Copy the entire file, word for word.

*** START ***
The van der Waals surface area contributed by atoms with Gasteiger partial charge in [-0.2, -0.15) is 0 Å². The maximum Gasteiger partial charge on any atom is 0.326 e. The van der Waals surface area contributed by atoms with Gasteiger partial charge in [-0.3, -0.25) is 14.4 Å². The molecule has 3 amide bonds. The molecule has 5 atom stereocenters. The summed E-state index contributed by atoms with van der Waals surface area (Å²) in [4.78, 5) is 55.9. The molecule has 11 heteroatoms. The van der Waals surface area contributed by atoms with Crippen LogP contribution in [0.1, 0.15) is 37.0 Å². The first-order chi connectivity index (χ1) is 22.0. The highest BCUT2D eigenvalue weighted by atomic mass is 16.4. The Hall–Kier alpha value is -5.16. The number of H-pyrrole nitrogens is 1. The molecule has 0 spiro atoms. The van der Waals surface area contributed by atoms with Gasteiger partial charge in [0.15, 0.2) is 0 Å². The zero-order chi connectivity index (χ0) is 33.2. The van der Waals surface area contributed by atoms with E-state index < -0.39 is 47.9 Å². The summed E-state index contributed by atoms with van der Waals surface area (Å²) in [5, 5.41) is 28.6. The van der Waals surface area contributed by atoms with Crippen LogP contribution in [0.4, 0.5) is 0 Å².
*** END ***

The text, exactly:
The van der Waals surface area contributed by atoms with Gasteiger partial charge in [-0.2, -0.15) is 0 Å². The maximum Gasteiger partial charge on any atom is 0.326 e. The van der Waals surface area contributed by atoms with Gasteiger partial charge in [-0.3, -0.25) is 14.4 Å². The molecule has 3 amide bonds. The molecule has 5 atom stereocenters. The summed E-state index contributed by atoms with van der Waals surface area (Å²) in [4.78, 5) is 55.9. The molecule has 11 heteroatoms. The van der Waals surface area contributed by atoms with Crippen LogP contribution in [0.1, 0.15) is 37.0 Å². The first-order chi connectivity index (χ1) is 22.0. The highest BCUT2D eigenvalue weighted by atomic mass is 16.4. The Hall–Kier alpha value is -5.16. The number of H-pyrrole nitrogens is 1. The molecule has 0 spiro atoms. The van der Waals surface area contributed by atoms with Gasteiger partial charge in [0.15, 0.2) is 0 Å². The zero-order chi connectivity index (χ0) is 33.2. The van der Waals surface area contributed by atoms with E-state index < -0.39 is 47.9 Å². The summed E-state index contributed by atoms with van der Waals surface area (Å²) in [5, 5.41) is 28.6. The van der Waals surface area contributed by atoms with Crippen LogP contribution in [0.4, 0.5) is 0 Å².